Abstract: By reexamining the empirical relationship between ethnography and photography, this article explores the phenomenology of photographic experiences in a French banlieue. Photography may be a powerful practice to critically depict social phenomena in the field. Taking into account the basic assumption that photography is more than visual evidence of observed realities, I analyze the creative and nonindexical dimensions of visual experiences. Based on collaborative, sensorial, and pragmatic practices, I discuss the politics of visual representation in marginalized and racialized urban spaces from an intersectional point of view. The analysis developed here contributes to the definition of a creative and critically self-reflexive approach to the depiction of ethnographic experiences. In doing so, this article explores the plastic, poietic, and performative dimensions of photographic narratives in visual ethnography.Figure 1. (Author, 2017)
      PubDate: 2022-02-04
      DOI: 10.1086/718000
      Issue No: Vol. 11, No. 3 (2022)
       
  • Body art: Living in and leaving the body behind

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      Authors: Maja Jerrentrup
      Pages: 1136 - 1152
      Abstract: Body painting uses a three-dimensional living canvas. While a widespread activity that can be characterized as a creative cultural scene, it has not yet merited anthropological attention. Even though body painting is closely related to the body, it is ultimately often about overcoming this very body. This process already takes place during the creation of the painting, when the model’s body is transformed into someone or something else, but even more so when it comes to the resulting visual representations, the photographs, in which the person’s body recedes into the background in favor of the overall picture, the artwork. The twofold staging—becoming a three-dimensional work of art and then being staged for a two-dimensional photograph—gradually distances the body from the model and gives them the chance to appreciate the photograph of their painted body in a different light. While physically and emotionally challenging for the model, body painting is also experienced as psychologically beneficial. Such research findings open up new possibilities for art therapy.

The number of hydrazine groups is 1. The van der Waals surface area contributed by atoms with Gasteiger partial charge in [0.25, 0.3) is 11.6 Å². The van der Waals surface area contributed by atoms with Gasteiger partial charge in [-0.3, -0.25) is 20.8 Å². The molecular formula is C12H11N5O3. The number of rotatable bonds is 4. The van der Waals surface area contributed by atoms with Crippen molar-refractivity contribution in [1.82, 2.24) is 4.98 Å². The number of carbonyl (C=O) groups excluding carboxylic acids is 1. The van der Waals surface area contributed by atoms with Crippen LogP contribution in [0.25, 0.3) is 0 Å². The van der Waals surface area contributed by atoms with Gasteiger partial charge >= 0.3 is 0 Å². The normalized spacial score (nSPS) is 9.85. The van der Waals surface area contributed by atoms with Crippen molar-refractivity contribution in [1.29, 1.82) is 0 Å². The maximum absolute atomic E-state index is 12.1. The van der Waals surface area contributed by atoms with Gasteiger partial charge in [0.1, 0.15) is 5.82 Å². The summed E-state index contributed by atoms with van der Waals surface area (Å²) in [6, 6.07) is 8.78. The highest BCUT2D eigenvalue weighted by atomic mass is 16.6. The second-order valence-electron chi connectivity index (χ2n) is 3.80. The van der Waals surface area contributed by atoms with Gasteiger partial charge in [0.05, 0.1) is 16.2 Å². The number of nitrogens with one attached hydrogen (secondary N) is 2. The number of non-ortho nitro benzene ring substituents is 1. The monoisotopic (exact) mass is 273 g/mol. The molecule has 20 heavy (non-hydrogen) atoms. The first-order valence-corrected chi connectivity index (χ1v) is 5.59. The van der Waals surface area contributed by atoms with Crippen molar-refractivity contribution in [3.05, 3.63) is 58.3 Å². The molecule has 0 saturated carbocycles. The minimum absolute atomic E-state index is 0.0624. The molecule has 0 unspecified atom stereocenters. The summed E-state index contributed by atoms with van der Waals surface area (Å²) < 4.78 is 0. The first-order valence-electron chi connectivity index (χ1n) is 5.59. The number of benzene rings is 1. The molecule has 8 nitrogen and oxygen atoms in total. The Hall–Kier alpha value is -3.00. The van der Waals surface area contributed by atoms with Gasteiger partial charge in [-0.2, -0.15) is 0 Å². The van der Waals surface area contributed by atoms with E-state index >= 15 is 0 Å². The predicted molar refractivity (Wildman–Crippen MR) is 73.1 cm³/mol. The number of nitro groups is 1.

PubDate: 2022-02-04
      DOI: 10.1086/718319
      Issue No: Vol. 11, No. 3 (2022)
       
  • Strategic commodification: The object biography of Tibetan thangka
           paintings in contemporary China

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      Authors: Ming Xue
      Pages: 1153 - 1167
      Abstract: This article focuses on Tibetan thangka and thangka painters in Amdo Rebgong (Qinghai, China), who are caught between a state-fostered tourist market promoting Tibetan thangkas as folk art and an intermediate market where clients pursue the religious authenticity and efficacy of thangka paintings. My study rejects any simple dichotomy of sacred object and commodity and views the object biography of Tibetan thangkas as contingent on the sites of thangka within the complex structure of the art market, the context of the actual exchanges, and the specific relationships forged between painters and their clients, an important narrative that has been missing in previous studies of Rebgong thangka art and its commodification. I argue that commodification should be understood as a strategic process where some Rebgong painters tactically participate in the market in order to authenticate their religious identity, preserve a cultural tradition, or establish artistic authority within and beyond Tibetan communities.
      PubDate: 2022-02-04
      DOI: 10.1086/717955
      Issue No: Vol. 11, No. 3 (2022)
       
  • Relational beings modeled in clay within the depths of the Sierra Mixe of
           Oaxaca, Mexico: Bridging Indigenous knowledge and archaeology

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      Authors: Leslie F. Zubieta
      Pages: 1168 - 1190